The noise and vibration test of internal combustion engine are carried out in a fully enclosed semianechoic chamber. The size of the semianechoic chamber is length 7.04 m × width 6.79 m × height 5.95 m. The free sound field radius is not less than 2 meters, and the background noise is 18 dB.
Test bench contains the WP10240 type high speed diesel engine, transmission shaft, Germany’s Siemens 1PL6 AC motor, console, and other related accessories. The specific parameters of the WP10240 type high speed diesel engine are shown in Table 1.

The internal combustion engine has six cylinders. It will produce many vibration and noise sources. It is very difficult to directly separate all the noise sources of the internal combustion engine. Therefore, the lead covering method is utilised to isolate the noise from the numbers 1–5 cylinders, and only the number 6 cylinder parts are exposed. The noise source of the specified number 6 cylinder is separated and identified. The lead cover of the internal combustion engine is shown in Figure 6.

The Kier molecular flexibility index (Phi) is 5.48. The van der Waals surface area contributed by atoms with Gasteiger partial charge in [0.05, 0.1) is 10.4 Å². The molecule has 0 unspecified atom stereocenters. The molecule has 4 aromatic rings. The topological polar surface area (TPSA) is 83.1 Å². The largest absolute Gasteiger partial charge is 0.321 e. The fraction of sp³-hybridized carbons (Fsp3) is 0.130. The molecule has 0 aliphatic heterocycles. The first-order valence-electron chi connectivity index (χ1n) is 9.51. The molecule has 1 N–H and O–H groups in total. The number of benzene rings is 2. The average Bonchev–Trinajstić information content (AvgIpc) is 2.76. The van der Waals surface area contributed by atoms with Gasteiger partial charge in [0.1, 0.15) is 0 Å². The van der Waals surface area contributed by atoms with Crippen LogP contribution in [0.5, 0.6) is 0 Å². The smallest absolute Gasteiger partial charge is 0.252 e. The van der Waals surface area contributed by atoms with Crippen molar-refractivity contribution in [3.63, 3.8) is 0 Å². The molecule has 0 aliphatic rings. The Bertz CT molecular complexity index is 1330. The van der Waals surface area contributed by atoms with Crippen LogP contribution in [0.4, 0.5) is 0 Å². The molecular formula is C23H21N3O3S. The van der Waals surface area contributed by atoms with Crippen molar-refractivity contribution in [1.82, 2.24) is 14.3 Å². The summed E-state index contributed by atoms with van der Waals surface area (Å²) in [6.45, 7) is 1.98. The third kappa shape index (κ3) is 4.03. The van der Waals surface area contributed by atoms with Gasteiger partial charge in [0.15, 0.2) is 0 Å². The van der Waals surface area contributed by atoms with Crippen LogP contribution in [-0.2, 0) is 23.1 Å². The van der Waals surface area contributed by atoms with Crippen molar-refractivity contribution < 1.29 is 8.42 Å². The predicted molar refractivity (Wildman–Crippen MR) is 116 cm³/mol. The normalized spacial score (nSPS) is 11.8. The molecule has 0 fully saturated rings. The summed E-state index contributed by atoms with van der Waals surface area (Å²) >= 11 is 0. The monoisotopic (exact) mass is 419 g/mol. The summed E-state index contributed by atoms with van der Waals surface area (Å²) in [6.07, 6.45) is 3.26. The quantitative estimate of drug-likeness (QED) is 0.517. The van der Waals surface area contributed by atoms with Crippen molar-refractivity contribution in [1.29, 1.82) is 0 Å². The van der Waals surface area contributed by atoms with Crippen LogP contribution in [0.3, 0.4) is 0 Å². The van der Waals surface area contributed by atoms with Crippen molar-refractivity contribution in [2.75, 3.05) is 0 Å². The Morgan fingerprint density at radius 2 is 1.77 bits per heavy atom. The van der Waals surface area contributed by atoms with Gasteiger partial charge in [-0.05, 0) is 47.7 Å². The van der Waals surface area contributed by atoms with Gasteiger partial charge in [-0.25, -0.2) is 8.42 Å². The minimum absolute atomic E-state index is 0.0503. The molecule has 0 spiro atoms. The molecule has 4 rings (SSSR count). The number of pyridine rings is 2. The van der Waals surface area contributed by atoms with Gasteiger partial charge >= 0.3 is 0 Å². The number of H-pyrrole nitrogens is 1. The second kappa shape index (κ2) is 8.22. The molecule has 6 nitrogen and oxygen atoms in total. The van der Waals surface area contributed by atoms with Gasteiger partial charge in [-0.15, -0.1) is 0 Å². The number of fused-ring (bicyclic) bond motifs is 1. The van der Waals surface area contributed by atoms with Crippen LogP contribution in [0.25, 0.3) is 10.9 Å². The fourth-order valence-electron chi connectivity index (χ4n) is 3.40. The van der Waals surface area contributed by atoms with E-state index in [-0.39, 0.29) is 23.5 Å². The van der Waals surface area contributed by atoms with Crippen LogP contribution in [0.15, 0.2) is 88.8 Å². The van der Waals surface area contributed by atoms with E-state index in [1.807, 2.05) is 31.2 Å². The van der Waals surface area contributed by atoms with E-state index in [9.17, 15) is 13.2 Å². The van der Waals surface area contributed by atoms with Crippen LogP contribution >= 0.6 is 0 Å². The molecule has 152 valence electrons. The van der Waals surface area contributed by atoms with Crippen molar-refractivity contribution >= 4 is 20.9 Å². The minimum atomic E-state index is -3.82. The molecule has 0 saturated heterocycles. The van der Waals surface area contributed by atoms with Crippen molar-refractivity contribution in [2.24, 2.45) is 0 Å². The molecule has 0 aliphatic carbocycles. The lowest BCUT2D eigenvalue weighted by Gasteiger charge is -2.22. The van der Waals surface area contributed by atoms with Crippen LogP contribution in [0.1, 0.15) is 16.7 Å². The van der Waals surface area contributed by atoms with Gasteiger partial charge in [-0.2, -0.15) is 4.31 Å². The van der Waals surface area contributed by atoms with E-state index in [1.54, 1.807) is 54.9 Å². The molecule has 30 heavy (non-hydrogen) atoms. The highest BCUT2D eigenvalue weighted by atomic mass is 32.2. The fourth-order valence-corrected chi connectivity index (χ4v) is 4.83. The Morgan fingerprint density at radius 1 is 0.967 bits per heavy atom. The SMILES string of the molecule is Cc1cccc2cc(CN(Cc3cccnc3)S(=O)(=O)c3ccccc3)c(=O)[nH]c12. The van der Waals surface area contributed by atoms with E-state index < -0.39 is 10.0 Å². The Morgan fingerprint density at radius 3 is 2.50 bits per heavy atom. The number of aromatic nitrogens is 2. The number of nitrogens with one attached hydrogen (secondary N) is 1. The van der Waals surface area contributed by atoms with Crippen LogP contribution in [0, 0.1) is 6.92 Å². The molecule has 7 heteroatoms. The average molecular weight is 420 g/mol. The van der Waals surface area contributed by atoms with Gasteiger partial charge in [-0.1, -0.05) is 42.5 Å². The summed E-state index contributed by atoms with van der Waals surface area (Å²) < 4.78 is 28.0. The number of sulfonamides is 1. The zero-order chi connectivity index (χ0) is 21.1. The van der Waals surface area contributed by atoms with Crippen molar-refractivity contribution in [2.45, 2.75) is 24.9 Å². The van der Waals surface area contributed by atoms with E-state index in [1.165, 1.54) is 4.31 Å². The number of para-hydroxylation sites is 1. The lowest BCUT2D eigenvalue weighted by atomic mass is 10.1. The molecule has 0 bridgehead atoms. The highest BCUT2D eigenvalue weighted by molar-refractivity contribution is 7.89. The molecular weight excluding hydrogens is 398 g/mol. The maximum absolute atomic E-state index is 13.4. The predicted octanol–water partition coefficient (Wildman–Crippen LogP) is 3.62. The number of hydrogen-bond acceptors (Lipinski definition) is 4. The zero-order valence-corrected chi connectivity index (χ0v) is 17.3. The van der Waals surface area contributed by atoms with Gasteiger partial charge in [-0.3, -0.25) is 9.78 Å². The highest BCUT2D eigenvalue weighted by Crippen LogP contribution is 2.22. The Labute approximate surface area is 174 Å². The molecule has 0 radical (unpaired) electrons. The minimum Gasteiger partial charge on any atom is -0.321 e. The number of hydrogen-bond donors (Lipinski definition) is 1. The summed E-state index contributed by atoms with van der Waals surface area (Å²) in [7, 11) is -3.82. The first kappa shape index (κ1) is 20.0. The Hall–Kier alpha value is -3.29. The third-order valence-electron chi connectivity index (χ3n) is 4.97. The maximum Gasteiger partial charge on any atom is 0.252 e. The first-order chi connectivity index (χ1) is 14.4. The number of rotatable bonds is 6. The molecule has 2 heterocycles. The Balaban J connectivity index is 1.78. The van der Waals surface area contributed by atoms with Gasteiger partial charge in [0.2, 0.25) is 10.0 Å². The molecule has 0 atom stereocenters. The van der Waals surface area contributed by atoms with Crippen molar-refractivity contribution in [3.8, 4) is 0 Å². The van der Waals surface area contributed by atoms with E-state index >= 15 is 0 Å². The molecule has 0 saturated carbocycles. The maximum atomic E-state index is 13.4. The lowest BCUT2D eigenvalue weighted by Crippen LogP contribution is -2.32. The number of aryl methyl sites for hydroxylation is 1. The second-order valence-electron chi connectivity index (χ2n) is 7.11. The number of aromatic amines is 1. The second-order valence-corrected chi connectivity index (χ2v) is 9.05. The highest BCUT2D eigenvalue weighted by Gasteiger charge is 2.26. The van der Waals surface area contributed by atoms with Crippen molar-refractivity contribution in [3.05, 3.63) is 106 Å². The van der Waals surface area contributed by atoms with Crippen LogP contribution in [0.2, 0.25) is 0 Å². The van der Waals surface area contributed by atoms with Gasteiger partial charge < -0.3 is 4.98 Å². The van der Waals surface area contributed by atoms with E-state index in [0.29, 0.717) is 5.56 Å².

4.2. Test Conditions
The internal combustion engine is normally operated at a rated speed of 2200 rpm. Thus, it is necessary and meaningful to separate and identify the noise sources of the internal combustion engine at the rated speed. However, in the internal combustion engine test bench, the coupling equipment of the internal combustion engine has some problems. The internal combustion engine cannot reach the rated speed. In the test, the actual speed of the internal combustion engine is 2100 rpm.